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Shanghai Signboards Call for Chinese
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A regulation will soon be introduced in Shanghai requiring all foreign commercial signboards to be also written in Chinese.

Walk along the city's Huaihai Road and you are confronted by such names as "Zara,""Deli France," "Starbucks" and many others. Even the nearby bar area of Xintiandi has a proliferation of foreign names.

"The all-English signboards are catering to a false admiration for anything Western. Some people tend to think it's a high-end shop if the name is written in a foreign language," said Huang Anjing, an editor of a local monthly journal, Yaowen Jiaozi, which intends to promote correct use of the Chinese language.

"I would say it's understandable, as Shanghai is very cosmopolitan, very international, but still, it does not seem proper.

"We are in China, and the Chinese language should be used in public places," Yaowen said.

"You find new estate projects named 'Venice Sunshine' or 'Thames Town. 'You would think you were living in a foreign country, I don't think this is good."

However, others seem to differ.

"Most of our customers are regulars, and most are foreign," said a staff member at O'Malley's, an Irish pub in Shanghai. "We have used the English name for many years. It has never been a problem."

Many young people, in reply to a message on the online bulletin board, said foreign language signboards do not bother them.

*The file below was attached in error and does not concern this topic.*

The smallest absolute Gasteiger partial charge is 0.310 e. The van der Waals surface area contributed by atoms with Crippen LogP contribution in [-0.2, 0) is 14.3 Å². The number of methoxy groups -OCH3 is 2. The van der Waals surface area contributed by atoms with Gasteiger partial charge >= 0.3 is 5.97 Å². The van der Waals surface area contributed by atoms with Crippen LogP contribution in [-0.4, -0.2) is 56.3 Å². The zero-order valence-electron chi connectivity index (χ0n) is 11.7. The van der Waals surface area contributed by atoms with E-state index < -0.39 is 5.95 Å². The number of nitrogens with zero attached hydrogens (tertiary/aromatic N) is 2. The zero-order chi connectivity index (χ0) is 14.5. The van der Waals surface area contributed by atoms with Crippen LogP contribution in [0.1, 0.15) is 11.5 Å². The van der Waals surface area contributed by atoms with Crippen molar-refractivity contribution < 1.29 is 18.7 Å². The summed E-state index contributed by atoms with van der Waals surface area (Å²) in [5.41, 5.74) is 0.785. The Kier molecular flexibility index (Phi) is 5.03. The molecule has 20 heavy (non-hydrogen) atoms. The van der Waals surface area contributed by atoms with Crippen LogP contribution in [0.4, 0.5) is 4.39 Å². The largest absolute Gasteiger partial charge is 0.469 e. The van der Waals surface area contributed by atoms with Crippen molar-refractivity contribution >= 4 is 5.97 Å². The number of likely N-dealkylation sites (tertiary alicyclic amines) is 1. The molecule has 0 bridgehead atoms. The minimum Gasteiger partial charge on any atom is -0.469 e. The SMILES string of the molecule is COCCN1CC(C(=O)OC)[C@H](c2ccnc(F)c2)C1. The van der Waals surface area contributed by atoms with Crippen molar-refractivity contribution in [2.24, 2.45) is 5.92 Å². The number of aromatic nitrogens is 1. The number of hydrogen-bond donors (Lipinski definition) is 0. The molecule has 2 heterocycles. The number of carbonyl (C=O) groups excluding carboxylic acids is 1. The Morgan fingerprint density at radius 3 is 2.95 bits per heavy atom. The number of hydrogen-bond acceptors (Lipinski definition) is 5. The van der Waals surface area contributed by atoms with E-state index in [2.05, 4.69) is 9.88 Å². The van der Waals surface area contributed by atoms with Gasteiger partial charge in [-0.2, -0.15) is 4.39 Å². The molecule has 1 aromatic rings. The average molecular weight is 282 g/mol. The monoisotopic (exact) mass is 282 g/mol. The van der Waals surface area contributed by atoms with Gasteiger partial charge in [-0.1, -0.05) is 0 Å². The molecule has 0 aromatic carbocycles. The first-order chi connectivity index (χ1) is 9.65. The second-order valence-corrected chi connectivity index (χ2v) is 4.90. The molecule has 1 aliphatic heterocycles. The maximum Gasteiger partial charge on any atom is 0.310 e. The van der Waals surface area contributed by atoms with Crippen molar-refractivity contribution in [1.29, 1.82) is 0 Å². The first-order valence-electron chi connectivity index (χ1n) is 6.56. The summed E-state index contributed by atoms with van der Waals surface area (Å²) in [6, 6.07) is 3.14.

However, some give rise to unintentional jokes because of the misuse of the language. A signboard on a Nanjing Road shop reads: "Like a Blackman Dancer." It sells hip-hop style clothing. Another says: "I Sell Bags!!!"

To cater to Chinese customers, some shops are starting to use Chinese on their signboards.

"We put a Chinese sounding translation of our name on the signboard," the manager of Barbarossa, surnamed Zhang, said. The Moroccan-style bar and lounge used to be patronized only by foreigners, but it now attracts more Chinese customers.

"We think it would be unfair to our Chinese customers if our signboard was only in English," Zhang said.

A new regulation is being studied by the city's food and beverage industry, together with the Shanghai Normal University, requiring all foreign signboards to have Chinese names, according to Shanghai Morning Post.

(China Daily April 24, 2007)

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